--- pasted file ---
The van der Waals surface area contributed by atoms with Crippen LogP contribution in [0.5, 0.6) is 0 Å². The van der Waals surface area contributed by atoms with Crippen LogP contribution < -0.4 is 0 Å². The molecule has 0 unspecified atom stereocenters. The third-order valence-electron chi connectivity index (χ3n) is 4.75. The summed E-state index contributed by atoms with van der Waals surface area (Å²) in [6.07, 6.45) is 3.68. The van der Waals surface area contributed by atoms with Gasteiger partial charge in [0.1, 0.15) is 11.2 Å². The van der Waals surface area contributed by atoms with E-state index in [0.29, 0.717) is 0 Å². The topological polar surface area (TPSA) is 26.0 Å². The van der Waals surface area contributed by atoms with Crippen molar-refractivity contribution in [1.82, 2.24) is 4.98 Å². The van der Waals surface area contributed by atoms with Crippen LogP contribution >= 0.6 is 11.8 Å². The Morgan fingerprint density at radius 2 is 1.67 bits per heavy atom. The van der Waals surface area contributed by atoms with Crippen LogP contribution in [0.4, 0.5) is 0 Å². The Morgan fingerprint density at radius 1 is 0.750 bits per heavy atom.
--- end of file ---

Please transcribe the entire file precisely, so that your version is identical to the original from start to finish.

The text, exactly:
The van der Waals surface area contributed by atoms with Crippen LogP contribution in [0.5, 0.6) is 0 Å². The van der Waals surface area contributed by atoms with Crippen LogP contribution < -0.4 is 0 Å². The molecule has 0 unspecified atom stereocenters. The third-order valence-electron chi connectivity index (χ3n) is 4.75. The summed E-state index contributed by atoms with van der Waals surface area (Å²) in [6.07, 6.45) is 3.68. The van der Waals surface area contributed by atoms with Gasteiger partial charge in [0.1, 0.15) is 11.2 Å². The van der Waals surface area contributed by atoms with E-state index in [0.29, 0.717) is 0 Å². The topological polar surface area (TPSA) is 26.0 Å². The van der Waals surface area contributed by atoms with Crippen molar-refractivity contribution in [1.82, 2.24) is 4.98 Å². The van der Waals surface area contributed by atoms with Crippen LogP contribution >= 0.6 is 11.8 Å². The Morgan fingerprint density at radius 2 is 1.67 bits per heavy atom. The van der Waals surface area contributed by atoms with Crippen LogP contribution in [0.4, 0.5) is 0 Å². The Morgan fingerprint density at radius 1 is 0.750 bits per heavy atom.